Alex W. - Well I didn't notice that gap.. seems obvious now, pump could just be sucking air through that. Looks like they used a sealant, there is some residue on the pick up tube as well. I have a new gasket on the way. Does anyone recommend even using gasket sealer on an internal part like this? Also, you're correct, I've had the car for 2 months, started, and drove quite a few times (not far cause I've been fixing/test driving). But this problem just now arose during the most recent test drive. Thanks for mentioning the pump looking new. Looks new on the outside too so I may just leave that alone for now.

J Harris - I tried it to see if I'd get any pressure at all but got worried about the lack of oil up top. Makes sense that there will be less load since there will be no compression resistance with the plugs out so I'm not so worried anymore. Priming seems like that won't help until I get that pickup tube gasket sealed and know that isn't stopping it.
 

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Discussion Starter · #8 ·
Update: I replaced the gasket, torqued everything is torqued to spec, put a little oil on the cam lobes/gears. Cranked for a minute (twice) without plugs and with efi fuse removed, still no pressure. Removed the valve cover, no oil flow to cam, removed the oil filter, no oil flow to the filter. Had a second person at the engine bay inspecting everything.

I suppose the next step is removing the timing cover and at least ensuring the oil pump gear is attached to the shaft. The diagram looks like it is attached by a nut so maybe the nut came loose. If not then maybe my oil pump has failed even though it seems new.

Not sure if it's an issue, but when I remove the oil filter I can hear bubbles popping inside it, like air is being removed from the fluid. Could just be where it is in upside down and then tilted right side up upon removal. Or maybe the pump is still sucking air somehow.
 

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Discussion Starter · #10 ·
Based on this image of a new oil pump, it looks like the gear slides on and is only held there by the torque of the nut itself? I don't see any spline or anything that would hold the gear in place.
 

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Based on this image of a new oil pump, it looks like the gear slides on and is only held there by the torque of the nut itself? I don't see any spline or anything that would hold the gear in place.
There is a little notch on the pump gear and shaft that locks it in place. It doesn't show in that photo.

You can see it on my 3SGTE pump here.

Silver Bicycle part Automotive wheel system Rim Font
 

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Like GDII said its very unlikely the gear has come off as this would cause cam belt to fail. A remote possibility is that the oil pump was defective and possible internal shaft broke. This would disrupt any oil pressure. Pic of my pump taken when installing new O ring and shaft seal.
76728
 

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Discussion Starter · #14 ·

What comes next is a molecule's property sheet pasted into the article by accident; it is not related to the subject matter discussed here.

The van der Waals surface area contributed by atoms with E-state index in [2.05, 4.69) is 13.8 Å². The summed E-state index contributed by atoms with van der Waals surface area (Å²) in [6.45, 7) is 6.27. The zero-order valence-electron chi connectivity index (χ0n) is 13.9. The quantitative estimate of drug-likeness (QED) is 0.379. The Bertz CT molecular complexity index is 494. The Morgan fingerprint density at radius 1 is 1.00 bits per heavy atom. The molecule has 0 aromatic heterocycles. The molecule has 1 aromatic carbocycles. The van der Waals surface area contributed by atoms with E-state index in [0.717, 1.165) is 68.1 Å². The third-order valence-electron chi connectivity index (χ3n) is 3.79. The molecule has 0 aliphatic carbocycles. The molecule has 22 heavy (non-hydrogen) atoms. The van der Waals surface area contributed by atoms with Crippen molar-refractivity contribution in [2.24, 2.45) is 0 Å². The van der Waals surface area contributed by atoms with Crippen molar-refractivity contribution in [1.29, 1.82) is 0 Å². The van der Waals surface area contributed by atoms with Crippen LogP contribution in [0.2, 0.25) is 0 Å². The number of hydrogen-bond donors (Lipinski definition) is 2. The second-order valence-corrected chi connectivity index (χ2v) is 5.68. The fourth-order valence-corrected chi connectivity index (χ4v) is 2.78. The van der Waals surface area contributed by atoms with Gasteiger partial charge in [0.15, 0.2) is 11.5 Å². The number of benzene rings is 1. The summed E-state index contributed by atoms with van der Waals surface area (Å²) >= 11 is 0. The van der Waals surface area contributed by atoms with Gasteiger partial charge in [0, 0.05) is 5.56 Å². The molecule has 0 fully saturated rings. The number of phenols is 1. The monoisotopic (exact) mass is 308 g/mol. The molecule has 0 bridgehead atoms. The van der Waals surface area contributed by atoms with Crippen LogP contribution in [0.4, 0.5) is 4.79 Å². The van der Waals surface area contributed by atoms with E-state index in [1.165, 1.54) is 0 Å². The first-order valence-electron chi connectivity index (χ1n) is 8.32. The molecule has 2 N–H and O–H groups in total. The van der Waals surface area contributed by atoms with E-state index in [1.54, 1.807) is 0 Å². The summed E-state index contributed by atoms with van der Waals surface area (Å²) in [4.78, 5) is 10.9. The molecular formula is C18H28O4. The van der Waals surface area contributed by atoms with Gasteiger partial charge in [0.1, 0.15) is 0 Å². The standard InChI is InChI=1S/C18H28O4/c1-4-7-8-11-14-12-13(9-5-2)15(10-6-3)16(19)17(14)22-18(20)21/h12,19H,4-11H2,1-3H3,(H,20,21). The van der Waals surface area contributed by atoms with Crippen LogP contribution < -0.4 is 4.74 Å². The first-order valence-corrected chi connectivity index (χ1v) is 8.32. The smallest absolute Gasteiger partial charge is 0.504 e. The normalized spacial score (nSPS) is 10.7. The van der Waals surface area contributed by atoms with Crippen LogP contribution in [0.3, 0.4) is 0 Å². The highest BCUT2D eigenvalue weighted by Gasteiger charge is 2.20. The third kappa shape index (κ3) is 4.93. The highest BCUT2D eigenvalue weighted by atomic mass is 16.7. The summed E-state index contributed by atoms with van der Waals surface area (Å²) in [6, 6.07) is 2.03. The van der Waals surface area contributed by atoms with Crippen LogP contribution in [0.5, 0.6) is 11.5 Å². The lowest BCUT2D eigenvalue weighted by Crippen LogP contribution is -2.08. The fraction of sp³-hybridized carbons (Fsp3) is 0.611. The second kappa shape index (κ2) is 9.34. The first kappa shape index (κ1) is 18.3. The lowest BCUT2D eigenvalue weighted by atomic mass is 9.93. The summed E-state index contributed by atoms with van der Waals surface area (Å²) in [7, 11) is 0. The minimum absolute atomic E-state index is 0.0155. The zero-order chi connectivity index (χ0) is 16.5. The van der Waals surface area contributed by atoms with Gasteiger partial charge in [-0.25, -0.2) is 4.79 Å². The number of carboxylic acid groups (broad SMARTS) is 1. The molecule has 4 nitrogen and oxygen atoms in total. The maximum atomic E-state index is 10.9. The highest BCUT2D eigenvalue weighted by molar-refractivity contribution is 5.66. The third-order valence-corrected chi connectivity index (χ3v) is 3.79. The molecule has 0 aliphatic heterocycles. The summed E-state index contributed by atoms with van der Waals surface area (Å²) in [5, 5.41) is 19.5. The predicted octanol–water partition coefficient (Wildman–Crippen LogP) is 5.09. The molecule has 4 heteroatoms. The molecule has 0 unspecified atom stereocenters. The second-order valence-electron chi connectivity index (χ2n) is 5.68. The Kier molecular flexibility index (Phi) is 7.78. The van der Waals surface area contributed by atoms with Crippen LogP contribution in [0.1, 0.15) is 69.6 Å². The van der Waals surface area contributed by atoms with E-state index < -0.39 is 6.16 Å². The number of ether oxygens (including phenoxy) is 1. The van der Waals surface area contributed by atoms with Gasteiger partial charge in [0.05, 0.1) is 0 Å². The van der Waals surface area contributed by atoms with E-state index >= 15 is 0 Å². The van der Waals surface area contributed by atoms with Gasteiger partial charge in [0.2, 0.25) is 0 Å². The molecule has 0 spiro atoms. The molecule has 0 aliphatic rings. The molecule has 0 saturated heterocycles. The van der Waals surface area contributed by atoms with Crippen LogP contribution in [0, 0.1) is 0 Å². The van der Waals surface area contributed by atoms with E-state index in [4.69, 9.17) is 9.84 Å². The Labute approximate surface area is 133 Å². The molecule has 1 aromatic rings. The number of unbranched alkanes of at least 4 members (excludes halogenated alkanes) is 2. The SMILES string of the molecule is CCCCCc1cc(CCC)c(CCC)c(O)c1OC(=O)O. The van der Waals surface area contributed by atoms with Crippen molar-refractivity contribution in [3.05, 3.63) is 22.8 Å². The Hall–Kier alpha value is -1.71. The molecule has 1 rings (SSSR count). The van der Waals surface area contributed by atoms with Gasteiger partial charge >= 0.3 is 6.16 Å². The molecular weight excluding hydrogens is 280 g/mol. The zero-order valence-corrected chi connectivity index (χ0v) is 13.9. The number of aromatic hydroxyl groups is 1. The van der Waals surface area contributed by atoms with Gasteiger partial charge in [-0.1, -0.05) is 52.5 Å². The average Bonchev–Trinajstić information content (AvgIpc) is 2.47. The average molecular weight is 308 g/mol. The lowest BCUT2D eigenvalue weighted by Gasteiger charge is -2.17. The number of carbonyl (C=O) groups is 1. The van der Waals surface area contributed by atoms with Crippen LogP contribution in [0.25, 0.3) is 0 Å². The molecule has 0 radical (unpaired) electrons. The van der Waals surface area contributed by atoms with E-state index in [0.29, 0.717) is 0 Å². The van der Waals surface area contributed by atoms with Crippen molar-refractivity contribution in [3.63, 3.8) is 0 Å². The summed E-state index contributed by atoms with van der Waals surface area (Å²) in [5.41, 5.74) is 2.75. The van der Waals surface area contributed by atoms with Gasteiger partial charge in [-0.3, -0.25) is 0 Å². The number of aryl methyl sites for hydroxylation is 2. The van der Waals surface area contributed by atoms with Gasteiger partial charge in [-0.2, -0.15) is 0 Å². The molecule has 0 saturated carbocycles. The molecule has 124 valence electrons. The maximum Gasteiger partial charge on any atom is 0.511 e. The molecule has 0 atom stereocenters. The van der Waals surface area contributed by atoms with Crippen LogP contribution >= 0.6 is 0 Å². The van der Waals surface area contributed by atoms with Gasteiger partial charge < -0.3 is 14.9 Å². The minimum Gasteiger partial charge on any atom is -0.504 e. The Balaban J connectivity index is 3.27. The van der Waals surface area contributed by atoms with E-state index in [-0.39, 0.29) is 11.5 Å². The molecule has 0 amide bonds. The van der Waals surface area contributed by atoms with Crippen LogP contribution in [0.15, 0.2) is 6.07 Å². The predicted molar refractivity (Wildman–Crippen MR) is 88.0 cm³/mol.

Thanks for the info guys! I should have looked at more than one photo.

Update: I've removed both belts, crank pulley, passenger engine mount, and timing cover. What I found was quite odd. The belt was tight, but the oil pump gear can easily wobble a lot around the shaft if I try to move it. The shaft stays stationary. I didn't have any more time to look at it but I will update when I can.

I think either the gear backed away/loose nut, or the shaft connection is worn. It could be both, it could have backed off from being loose and then shaved/wore down the shaft connection with all the cranking I've done on it. All speculation at this point.
 

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Discussion Starter · #18 ·
Update, I was finally able to get the nut off (nut thread was stripped). Looks like the gear is completely rounded out.
Pictures attached.

Shaft doesn't look damaged apart from threads messed up a bit. Does anyone know if the shaft can spin freely? I couldn't get it to spin at all and wondering if it locked up causing the gear to shred itself. I wanted to see if the shaft would spin, then somehow attach a drill to it to see if the pump works. If anyone knows how to attach a drill to it I'd appreciate that information as well.

Don't want to remove the pump if I don't have to. But I guess I'm already this far-right.
 

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You certainly found the problem. Any speculation on how it occurred?
My guess is an internal fault with spindle in pump possibly from a broken bit of metal getting jammed inside causing it to sieze. You need to take cover off to investigate.
 

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That's definitely the issue. But yes, why has this happened.
If the engine is this fresh then you should be able to reuse the pump o ring (which is more spaghetti than O shaped) and take a look at what stopped the pump from moving. Jim is probably right with a bit of metal getting in there somehow.

If you can't reuse the o ring as they can swell or go hard then they are available new from most places. I don't expect it to be hard being fresh?